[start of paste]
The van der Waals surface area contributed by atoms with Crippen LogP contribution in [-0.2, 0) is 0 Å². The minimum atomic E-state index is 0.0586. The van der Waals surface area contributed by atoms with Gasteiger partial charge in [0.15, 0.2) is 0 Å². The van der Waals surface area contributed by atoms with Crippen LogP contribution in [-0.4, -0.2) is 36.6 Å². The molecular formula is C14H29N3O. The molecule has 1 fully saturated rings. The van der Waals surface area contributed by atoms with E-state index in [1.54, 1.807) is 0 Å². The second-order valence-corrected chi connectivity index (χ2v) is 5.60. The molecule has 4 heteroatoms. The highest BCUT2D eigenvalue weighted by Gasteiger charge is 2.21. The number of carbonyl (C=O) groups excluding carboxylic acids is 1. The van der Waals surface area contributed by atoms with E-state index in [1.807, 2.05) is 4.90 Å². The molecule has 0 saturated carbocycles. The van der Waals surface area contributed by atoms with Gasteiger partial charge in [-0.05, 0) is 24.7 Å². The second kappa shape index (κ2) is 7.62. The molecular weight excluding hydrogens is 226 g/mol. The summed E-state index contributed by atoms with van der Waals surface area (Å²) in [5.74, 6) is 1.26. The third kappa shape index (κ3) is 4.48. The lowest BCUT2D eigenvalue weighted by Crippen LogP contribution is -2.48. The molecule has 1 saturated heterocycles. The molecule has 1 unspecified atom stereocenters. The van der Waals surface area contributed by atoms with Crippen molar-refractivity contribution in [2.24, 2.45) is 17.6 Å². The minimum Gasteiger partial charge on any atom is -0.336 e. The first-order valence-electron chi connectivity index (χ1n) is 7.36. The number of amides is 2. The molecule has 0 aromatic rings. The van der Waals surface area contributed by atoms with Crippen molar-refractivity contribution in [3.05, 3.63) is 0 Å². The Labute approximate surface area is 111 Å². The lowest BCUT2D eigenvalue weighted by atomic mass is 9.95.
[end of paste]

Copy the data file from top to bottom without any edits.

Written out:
The van der Waals surface area contributed by atoms with Crippen LogP contribution in [-0.2, 0) is 0 Å². The minimum atomic E-state index is 0.0586. The van der Waals surface area contributed by atoms with Gasteiger partial charge in [0.15, 0.2) is 0 Å². The van der Waals surface area contributed by atoms with Crippen LogP contribution in [-0.4, -0.2) is 36.6 Å². The molecular formula is C14H29N3O. The molecule has 1 fully saturated rings. The van der Waals surface area contributed by atoms with E-state index in [1.54, 1.807) is 0 Å². The second-order valence-corrected chi connectivity index (χ2v) is 5.60. The molecule has 4 heteroatoms. The highest BCUT2D eigenvalue weighted by Gasteiger charge is 2.21. The number of carbonyl (C=O) groups excluding carboxylic acids is 1. The van der Waals surface area contributed by atoms with E-state index in [1.807, 2.05) is 4.90 Å². The molecule has 0 saturated carbocycles. The van der Waals surface area contributed by atoms with Gasteiger partial charge in [-0.05, 0) is 24.7 Å². The second kappa shape index (κ2) is 7.62. The molecular weight excluding hydrogens is 226 g/mol. The summed E-state index contributed by atoms with van der Waals surface area (Å²) in [5.74, 6) is 1.26. The third kappa shape index (κ3) is 4.48. The lowest BCUT2D eigenvalue weighted by Crippen LogP contribution is -2.48. The molecule has 1 saturated heterocycles. The molecule has 1 unspecified atom stereocenters. The van der Waals surface area contributed by atoms with Crippen molar-refractivity contribution in [2.24, 2.45) is 17.6 Å². The minimum Gasteiger partial charge on any atom is -0.336 e. The first-order valence-electron chi connectivity index (χ1n) is 7.36. The number of amides is 2. The molecule has 0 aromatic rings. The van der Waals surface area contributed by atoms with Crippen molar-refractivity contribution in [3.05, 3.63) is 0 Å². The Labute approximate surface area is 111 Å². The lowest BCUT2D eigenvalue weighted by atomic mass is 9.95.